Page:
Dr. Srinivas Palanki


The earliest recorded evidence of a university is the Academy that was founded by Plato in ca. 387 BCE in Greece. The college was not open to the public, charged no tuition and had no formal curriculum (those halcyon days of yore!). Membership was by invitation only and there were no classrooms or formal lectures. The first university to have classrooms and formal instruction was Nalanda University that was established in ca. 427 CE in India. This university was devoted to Buddhist studies, but also trained students in fine arts, medicine, mathematics, astronomy, politics and the art of war. This tradition of university education soon spread to other parts of Asia and Europe. However, classroom instruction was primarily oral though students did inscribe their lessons on clay tablets or individual slates. In 1801, James Pillans invented the modern blackboard in Scotland. This invention had an enormous impact on classroom efficiency as it allowed the instructor to present a lesson to a large group of students instead of instructing each student individually. This innovation spread rapidly across the world and the simple blackboard and its cousin the whiteboard are still used as a primary tool of instruction.

The availability of inexpensive computer hardware and presentation software tools, which were developed primarily for the business world, has led to a new revolution in university education. There is current interest in the university teaching community in the use of electronic learning tools as a delivery mechanism for education. There are typically two extremes to this mode of delivery: (1) A camera is used to videotape a professor's lecture in the classroom, (2) A power-point type presentation with audio is created using a screen capture program. The problem with the first method is that the camera has to zoom between the professor, the LU Connect (Blackboard), the computer (if one is used) and students and thus requires specialized classrooms and expensive equipment. The problem with the second method is that it is difficult to do engineering problems in this format. I have developed a hybrid solution where I use a screen capture program to capture my hand-written annotations on lecture slides along with my audio. This video closely mirrors my lectures in class and requires relatively inexpensive equipment to develop. Furthermore, students have the ability to rewind my lectures and hear them again if they do not understand a particular concept.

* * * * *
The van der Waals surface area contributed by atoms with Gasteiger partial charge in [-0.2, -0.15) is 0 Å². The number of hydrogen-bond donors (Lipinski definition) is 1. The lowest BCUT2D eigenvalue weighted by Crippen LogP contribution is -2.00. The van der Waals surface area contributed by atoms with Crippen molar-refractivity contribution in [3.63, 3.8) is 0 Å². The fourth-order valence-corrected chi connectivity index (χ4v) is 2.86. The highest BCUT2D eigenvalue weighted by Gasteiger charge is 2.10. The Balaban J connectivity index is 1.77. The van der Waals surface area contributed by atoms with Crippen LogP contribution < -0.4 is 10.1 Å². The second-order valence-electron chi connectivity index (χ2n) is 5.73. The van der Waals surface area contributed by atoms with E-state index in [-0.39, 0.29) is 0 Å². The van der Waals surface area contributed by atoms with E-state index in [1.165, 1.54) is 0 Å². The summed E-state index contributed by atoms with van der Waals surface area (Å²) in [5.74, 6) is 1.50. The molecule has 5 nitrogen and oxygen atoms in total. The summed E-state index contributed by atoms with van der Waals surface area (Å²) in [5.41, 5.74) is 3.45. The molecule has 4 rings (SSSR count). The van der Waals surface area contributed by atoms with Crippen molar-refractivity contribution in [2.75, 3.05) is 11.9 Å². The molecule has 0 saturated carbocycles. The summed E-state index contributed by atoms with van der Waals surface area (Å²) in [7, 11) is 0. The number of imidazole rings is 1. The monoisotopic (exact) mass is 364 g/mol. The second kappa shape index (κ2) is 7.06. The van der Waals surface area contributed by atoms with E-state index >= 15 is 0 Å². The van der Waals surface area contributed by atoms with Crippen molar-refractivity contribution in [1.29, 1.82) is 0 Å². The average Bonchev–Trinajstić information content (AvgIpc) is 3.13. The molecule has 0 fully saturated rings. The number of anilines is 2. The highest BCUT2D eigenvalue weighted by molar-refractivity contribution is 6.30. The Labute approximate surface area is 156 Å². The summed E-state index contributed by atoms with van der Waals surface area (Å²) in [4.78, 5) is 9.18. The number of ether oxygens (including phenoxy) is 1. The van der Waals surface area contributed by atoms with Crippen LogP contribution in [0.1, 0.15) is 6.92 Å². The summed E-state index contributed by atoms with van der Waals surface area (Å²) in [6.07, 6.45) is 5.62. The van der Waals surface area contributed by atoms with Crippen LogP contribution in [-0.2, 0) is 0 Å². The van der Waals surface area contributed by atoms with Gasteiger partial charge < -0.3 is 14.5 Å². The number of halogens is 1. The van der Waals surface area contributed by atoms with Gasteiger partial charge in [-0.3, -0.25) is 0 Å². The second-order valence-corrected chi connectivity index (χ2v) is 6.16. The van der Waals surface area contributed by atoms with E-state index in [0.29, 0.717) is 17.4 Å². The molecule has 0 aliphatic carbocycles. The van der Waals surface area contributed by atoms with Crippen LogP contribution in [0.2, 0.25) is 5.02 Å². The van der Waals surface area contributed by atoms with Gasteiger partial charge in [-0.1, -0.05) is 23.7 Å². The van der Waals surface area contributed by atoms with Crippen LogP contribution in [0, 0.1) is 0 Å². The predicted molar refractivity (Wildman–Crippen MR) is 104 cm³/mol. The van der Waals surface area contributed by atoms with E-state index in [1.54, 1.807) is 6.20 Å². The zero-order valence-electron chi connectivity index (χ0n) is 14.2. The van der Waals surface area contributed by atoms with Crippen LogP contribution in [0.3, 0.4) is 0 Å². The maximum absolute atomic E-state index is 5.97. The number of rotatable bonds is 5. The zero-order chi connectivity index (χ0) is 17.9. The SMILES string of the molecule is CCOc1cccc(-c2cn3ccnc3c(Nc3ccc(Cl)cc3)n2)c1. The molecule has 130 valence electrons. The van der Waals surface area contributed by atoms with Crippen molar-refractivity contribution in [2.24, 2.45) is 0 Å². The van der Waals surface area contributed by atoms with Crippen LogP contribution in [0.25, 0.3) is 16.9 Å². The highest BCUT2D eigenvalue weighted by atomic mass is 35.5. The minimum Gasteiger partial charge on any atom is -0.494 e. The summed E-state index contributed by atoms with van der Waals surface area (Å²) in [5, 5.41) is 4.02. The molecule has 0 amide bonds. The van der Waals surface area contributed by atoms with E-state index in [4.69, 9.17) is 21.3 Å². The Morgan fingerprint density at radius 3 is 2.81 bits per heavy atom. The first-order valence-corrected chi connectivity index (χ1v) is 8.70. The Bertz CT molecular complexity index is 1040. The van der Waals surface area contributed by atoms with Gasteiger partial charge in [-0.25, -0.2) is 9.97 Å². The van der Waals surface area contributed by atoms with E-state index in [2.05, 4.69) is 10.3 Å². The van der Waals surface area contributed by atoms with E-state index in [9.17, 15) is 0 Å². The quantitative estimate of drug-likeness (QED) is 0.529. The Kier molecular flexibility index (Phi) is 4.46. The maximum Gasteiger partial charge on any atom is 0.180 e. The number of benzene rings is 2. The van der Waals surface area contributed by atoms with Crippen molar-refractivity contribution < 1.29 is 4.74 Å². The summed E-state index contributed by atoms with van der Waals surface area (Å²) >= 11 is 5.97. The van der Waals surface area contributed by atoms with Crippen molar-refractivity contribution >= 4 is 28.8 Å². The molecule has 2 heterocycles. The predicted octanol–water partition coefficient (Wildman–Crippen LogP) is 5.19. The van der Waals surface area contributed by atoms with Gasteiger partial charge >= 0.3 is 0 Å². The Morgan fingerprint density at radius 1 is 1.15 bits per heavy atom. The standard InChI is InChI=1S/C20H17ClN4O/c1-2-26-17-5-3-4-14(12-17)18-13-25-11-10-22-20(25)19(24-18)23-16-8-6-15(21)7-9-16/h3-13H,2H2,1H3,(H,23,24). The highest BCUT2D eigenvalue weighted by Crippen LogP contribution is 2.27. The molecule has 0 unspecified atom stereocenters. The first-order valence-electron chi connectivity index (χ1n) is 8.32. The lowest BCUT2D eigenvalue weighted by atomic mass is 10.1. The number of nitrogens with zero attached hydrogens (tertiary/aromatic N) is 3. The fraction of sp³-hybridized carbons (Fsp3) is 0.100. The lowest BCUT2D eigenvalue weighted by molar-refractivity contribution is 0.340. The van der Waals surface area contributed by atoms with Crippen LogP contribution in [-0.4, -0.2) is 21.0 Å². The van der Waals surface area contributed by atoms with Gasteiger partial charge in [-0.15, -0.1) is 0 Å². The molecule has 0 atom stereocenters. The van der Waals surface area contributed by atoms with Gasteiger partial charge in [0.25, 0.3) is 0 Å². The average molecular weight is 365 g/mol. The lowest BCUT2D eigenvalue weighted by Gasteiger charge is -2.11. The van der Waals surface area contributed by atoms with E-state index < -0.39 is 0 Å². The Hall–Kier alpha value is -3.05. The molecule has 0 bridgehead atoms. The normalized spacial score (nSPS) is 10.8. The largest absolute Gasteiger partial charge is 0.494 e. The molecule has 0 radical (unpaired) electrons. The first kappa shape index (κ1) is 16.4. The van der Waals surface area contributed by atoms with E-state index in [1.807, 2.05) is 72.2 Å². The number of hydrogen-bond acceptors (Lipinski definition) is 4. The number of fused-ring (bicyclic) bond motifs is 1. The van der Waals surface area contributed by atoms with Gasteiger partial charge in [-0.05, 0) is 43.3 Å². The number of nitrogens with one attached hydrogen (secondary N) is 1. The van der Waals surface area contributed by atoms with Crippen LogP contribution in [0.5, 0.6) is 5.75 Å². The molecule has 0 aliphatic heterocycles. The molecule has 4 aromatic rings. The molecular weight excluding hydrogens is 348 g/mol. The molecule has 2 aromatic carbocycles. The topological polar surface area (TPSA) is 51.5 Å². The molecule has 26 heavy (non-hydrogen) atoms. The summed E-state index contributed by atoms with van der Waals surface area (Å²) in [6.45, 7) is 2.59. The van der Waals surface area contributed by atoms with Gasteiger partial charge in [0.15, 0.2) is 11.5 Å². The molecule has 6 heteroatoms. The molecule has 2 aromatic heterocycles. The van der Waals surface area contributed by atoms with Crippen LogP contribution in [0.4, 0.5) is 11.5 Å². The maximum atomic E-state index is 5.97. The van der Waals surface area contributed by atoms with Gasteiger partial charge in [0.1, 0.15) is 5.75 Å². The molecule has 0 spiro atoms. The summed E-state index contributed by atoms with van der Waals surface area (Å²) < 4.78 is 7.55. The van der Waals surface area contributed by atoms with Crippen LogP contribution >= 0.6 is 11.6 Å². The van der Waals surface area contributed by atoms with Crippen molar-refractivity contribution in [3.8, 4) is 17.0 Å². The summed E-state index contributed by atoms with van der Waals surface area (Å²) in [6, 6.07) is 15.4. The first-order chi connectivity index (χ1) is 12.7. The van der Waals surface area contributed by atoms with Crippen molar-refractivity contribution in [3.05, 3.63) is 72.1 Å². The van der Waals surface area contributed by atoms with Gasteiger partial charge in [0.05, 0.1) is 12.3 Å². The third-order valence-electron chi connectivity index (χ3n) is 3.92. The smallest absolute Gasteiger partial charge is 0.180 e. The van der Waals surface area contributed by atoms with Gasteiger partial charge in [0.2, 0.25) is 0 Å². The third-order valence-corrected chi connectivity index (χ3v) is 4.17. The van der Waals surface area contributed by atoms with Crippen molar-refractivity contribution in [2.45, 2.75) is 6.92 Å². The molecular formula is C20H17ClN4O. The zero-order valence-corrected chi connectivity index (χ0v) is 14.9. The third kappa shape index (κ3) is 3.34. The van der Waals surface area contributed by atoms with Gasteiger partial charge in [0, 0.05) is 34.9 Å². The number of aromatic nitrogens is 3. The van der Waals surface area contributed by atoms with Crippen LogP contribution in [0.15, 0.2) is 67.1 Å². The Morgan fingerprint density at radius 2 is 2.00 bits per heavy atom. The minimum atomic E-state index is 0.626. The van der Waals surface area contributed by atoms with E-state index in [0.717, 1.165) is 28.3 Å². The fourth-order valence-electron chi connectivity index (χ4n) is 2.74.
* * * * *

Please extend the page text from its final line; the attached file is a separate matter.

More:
The lecture-capture technique described above allows me to teach in a “flipped classroom” environment where students view my lectures before they come to class. The face-to-face interaction is used for either solving real-world problems in a team-based environment or for hands-on laboratories. I like to use innovative laboratories to peek student interest in engineering. An example is shown in the picture below where I am demonstrating the engineering issues involved in sand casting in a course on material science. As part of the course, students worked in a hands-on lab to develop a glass cast of my face. An informal survey of students after the class indicated that this laboratory was the most interesting part of the course. 

Several lectures on nanotechnology were developed under grant 1042054 from the National Science Foundation.

We recently developed a website to support online lectures on freshman and sophomore-level mathematics and sciences that are required for engineering courses. These were developed under a grant obtained collaboratively with Lee College from the Department of Education and can be found here.

palanki and mask